Intel's Ronler Acres Plant

Silicon Forest

Wednesday, January 7, 2015

Focus

This is Atlanta? Blue skies and sunshine Atlanta? Sorry, December gets you gray skies and rain.
When I was in Atlanta a couple of weeks ago, waiting to board the plane to B.A., the woman at the desk kept up an uninterrupted harangue: get in line, no not that line, the other line, make sure you have you papers in order, no not those papers, the other line, and on and on and on. It was a little annoying, but as many of the people there did not have any grasp of English, understandable. I mean if you speak louder surely they will understand, right?
      I spent this time walking up and down the concourse. Doc is always berating me to get more exercise so okay, I'm walking, and it sure beats standing there. I end up being one of the last two dozen people on the plane. Now usually once you have made it through the document control point at the head of the jetway, you get to walk maybe ten feet before you find yourself in line with the other 200 people who were in a big hurry to get there in front of you. So you stand and wait. Again.
    This time however the jetway was completely clear. I was able to walk from the entrance to aircraft without having to stop and wait for anything. High point of my trip. So maybe all that hollering by the desk clerk did some good.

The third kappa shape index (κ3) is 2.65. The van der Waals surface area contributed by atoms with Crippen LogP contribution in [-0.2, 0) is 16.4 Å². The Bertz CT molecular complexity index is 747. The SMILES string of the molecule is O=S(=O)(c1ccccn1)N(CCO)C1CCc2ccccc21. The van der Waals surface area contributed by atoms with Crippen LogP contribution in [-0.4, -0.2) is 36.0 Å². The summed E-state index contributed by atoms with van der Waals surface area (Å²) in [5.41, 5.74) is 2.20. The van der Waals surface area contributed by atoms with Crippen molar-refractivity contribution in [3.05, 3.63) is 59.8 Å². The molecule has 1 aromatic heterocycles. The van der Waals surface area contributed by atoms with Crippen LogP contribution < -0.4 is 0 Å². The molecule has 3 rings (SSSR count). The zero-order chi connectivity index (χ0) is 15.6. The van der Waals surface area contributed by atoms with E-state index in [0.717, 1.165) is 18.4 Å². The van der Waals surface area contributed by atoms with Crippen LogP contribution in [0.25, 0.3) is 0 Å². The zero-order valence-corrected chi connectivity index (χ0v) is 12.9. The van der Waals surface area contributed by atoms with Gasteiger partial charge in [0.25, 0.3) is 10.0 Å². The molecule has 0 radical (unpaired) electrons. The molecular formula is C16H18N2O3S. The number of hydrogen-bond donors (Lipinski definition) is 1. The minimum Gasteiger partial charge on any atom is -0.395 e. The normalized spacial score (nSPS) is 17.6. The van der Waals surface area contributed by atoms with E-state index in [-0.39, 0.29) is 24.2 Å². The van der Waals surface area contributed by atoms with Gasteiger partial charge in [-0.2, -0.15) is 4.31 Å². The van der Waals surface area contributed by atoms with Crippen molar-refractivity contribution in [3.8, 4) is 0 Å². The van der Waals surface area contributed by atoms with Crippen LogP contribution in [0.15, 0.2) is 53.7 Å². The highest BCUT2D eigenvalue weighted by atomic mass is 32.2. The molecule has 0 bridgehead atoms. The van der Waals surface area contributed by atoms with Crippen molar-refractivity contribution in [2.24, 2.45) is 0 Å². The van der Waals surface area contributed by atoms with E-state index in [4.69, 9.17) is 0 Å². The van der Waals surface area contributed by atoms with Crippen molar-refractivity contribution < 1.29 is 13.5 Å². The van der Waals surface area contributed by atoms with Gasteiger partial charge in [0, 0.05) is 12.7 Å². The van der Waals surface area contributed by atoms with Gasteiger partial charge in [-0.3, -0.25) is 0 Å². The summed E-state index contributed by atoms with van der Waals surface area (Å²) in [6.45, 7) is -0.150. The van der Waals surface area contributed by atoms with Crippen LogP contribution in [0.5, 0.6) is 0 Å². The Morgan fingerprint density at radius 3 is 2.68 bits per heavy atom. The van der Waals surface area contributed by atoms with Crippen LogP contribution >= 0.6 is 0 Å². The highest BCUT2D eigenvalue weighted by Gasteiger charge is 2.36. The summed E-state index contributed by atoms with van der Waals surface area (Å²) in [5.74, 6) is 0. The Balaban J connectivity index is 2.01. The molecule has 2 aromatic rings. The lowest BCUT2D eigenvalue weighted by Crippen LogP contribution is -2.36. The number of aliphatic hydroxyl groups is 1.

District 13 evacuate to the shelters

    I was reminded of this incident by a scene from the latest Hunger Games movie when there is an air-raid and everyone needs to move to the bomb-proof lower levels of their underground city. See, the jetway in Atlanta was not completely clear. I passed two women who had stopped for some reason. Perhaps they had some misgivings about this flight, or they suddenly remembered they needed to call their mother, or maybe one of their bags became dislodged and they stopped to correct it. I don't know why, but I do remember thinking 'what's the matter with you? All you have to do is walk to 200 feet to the airplane and you can't do that without stopping?' I didn't say anything, they didn't block the passage, so no harm, no foul.
    The scene from the Hunger Games movie where the people are moving to the bomb-shelters is accompanied by your typical public service emergency soundtrack - siren blaring, a voice repeating basic instructions over and over again. I'm wondering is that really necessary. I would think that one utterance of 'incoming' would be enough to get everyone moving in the right direction and keep them moving until they were all in their assigned places. I am beginning to suspect that I might possibly be wrong about this.

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